Round five brought the drama of crimson, a cut suffered earlier turning worse, leaking from the right eye. The referee had the doctor take a look ands action resumed. With the fight up for grabs in the sixth and final round, both men tried bombs to little avail. The final scores came in to a round of boos at 58-56 Kavanagh weighed against two scores of 57-57 for a majority draw.
Returning to the ring for the first time since a stoppage defeat at the hands of veteran Grady Brewer in June, 25-year old southpaw Middleweight Fernando Guerrero (22-1-1, 17 KO), 162, of Salisbury, Maryland, returned to the winners circle with a knockout of 24-year old Robert Kliewer (11-14-2, 5 KO), 161, of Maplewood, Minnesota.
Guerrero was methodical in the first, laced with a single hard right but able to control the action with lead lefts and stuff hooks the body. In the second, a right hand out of the clinch appeared to be ruled as landed behind the head. Kliewer hit the deck and was given time to recover. Guerrero attacked hard in the third but Kliewer was able to back him off, a force a clinch, with a hard right off the ropes. Guerrero resumed his attack but, stuck in a head hunting mode, struggled to land clean against the high, tight guard of his foe.
Guerrero would score a knockdown late in the fourth, Kliewer exhausted by the sustained pressure of Guerrero. A second trip the floor was ruled off as a slip at the bell. Two more knockdowns came in the fifth, the latter of which a leveling straight left that sent Kliewer onto his back and away from his senses at 45 seconds of the fifth.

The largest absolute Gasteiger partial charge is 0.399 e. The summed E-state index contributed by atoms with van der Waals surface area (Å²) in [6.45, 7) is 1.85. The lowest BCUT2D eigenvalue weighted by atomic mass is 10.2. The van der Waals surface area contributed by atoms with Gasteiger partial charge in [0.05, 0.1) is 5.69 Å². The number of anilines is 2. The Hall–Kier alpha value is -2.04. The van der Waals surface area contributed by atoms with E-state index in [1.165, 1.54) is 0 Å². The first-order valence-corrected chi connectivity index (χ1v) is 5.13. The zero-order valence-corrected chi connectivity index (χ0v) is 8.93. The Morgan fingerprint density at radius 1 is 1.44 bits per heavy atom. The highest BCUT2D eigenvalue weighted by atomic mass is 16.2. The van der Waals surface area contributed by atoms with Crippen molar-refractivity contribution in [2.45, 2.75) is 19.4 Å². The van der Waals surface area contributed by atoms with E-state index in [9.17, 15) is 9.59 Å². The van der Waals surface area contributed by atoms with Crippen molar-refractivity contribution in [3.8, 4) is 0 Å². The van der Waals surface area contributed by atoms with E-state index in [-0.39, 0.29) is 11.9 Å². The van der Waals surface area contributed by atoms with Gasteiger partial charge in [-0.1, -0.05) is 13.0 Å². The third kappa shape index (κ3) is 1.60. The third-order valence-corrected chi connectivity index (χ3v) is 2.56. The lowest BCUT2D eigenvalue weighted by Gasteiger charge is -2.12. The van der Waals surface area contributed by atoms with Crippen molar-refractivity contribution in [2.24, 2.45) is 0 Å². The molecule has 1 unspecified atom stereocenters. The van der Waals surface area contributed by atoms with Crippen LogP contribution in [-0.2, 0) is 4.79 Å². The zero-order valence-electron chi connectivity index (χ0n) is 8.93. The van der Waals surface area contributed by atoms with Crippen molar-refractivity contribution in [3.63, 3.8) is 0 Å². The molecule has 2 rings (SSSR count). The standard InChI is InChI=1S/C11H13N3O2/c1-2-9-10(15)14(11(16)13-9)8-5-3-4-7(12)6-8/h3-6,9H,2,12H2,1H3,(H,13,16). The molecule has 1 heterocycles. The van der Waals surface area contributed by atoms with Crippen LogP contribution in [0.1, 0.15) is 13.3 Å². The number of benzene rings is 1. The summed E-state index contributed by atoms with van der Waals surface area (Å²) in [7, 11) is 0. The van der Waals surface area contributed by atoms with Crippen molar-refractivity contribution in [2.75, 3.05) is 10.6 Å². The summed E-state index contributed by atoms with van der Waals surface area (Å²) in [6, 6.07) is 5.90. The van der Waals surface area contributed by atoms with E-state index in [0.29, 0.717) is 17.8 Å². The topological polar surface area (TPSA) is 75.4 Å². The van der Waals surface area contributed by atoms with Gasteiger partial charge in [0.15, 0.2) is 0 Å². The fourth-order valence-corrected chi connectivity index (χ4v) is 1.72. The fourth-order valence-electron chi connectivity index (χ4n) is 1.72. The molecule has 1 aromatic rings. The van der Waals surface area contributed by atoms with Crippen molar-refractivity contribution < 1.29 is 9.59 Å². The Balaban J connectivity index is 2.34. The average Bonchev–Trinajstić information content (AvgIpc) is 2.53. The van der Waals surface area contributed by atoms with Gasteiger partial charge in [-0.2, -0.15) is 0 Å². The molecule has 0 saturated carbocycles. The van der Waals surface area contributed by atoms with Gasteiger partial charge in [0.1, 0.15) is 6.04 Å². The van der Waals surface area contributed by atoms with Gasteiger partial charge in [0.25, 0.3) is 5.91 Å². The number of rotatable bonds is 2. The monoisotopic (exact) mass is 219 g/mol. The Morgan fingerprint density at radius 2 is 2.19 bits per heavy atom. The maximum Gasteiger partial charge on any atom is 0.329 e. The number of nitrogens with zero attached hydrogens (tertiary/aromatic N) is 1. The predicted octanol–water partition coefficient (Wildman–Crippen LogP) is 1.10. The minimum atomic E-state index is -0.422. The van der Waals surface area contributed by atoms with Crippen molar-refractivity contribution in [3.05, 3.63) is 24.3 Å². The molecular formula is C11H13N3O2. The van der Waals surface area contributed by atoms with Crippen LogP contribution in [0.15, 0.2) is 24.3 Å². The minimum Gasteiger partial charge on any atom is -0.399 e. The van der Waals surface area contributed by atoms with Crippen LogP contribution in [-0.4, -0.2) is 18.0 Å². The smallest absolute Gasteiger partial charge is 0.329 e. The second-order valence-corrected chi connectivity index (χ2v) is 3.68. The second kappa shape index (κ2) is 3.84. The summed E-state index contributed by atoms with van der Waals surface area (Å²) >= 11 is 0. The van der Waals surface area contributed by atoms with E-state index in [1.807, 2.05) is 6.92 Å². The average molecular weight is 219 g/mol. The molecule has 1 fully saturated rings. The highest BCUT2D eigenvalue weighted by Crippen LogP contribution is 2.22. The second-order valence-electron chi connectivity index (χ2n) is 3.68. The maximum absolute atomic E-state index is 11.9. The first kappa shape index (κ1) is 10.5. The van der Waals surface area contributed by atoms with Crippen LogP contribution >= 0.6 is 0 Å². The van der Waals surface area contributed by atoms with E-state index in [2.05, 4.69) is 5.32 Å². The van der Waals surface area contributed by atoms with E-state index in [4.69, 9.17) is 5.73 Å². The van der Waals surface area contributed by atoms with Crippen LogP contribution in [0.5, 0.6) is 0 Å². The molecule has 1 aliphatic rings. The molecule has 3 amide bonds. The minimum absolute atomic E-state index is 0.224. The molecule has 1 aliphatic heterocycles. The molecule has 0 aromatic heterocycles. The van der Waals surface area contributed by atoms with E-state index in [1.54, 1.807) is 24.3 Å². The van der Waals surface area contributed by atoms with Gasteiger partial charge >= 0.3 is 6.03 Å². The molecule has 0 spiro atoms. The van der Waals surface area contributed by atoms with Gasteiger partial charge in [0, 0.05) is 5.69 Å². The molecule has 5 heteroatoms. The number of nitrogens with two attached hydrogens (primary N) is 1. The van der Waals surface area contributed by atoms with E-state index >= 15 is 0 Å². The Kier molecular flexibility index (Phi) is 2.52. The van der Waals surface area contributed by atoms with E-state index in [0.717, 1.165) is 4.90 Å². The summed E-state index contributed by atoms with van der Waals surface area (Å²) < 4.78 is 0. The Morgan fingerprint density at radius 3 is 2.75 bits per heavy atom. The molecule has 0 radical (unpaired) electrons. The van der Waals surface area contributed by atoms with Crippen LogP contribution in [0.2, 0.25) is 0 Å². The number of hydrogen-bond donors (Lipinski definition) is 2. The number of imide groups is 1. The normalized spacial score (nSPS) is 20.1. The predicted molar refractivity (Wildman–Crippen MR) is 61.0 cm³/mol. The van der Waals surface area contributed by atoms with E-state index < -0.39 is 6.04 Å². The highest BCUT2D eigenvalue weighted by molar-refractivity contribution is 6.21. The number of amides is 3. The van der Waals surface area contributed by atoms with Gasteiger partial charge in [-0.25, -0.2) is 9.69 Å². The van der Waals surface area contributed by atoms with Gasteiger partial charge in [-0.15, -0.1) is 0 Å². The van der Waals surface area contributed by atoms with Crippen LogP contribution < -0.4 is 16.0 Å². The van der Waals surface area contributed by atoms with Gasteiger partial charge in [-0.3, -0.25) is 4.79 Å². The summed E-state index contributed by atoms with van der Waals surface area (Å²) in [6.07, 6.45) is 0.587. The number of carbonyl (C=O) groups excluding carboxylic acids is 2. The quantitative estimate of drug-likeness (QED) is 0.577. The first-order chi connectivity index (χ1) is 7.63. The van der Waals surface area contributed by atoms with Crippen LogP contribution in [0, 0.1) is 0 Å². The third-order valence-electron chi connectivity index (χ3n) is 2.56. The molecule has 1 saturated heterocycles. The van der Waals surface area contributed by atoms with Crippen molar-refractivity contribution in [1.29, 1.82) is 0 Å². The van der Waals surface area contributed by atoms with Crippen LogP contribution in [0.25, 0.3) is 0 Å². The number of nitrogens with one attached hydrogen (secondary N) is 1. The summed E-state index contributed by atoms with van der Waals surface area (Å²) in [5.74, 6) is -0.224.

17-year old Welterweight Dusty Harrison (3-0, 1 KO), 144, of Washington, D.C., brought a vocal cheering section along with a booming left hook and straight right. The former dropped Terrell Davis (0-5), also of D.C., the first time; the latter the third for a mercy stoppage at 2:46 of the opening round.
In an impressive performance, 21-year old Lightweight Terron Grant (1-0, 1 KO), 134, of White Plains, Maryland, wasted no time with Dashawn Autry (0-2), 134, of Garland, North Carolina. A furious series of right hands led to a referee stoppage at 1:10 of the first round. Grant showed off excellent speed and his punches were crisp and echoing from start to finish. Grant may be one to follow going forward.
In Lightweight action, 21-year old Joshua Davis (2-0, 1 KO) 134, of White Plains, Maryland, drew blood from the right nostril of 23-year old Chris Russell (2-8-1, 1 KO), 134, of Shattuck, Oklahoma, en route to an easy four round unanimous decision. Davis controlled matters with a stiff left jab and also showed off some nice lead hooks to the body. Scores for the contest came in at 40-36 and 39-37 for Davis.
Cliff Rold is a member of the Ring Magazine Ratings Advisory Panel, the Yahoo Pound for Pound voting panel, and the Boxing Writers Association of America. He can be reached at firstname.lastname@example.org Tags: Amir Khan , Khan vs Peterson , Khan-Peterson , Lamont Peterson , Fernando Guerrero , Anthony Peterson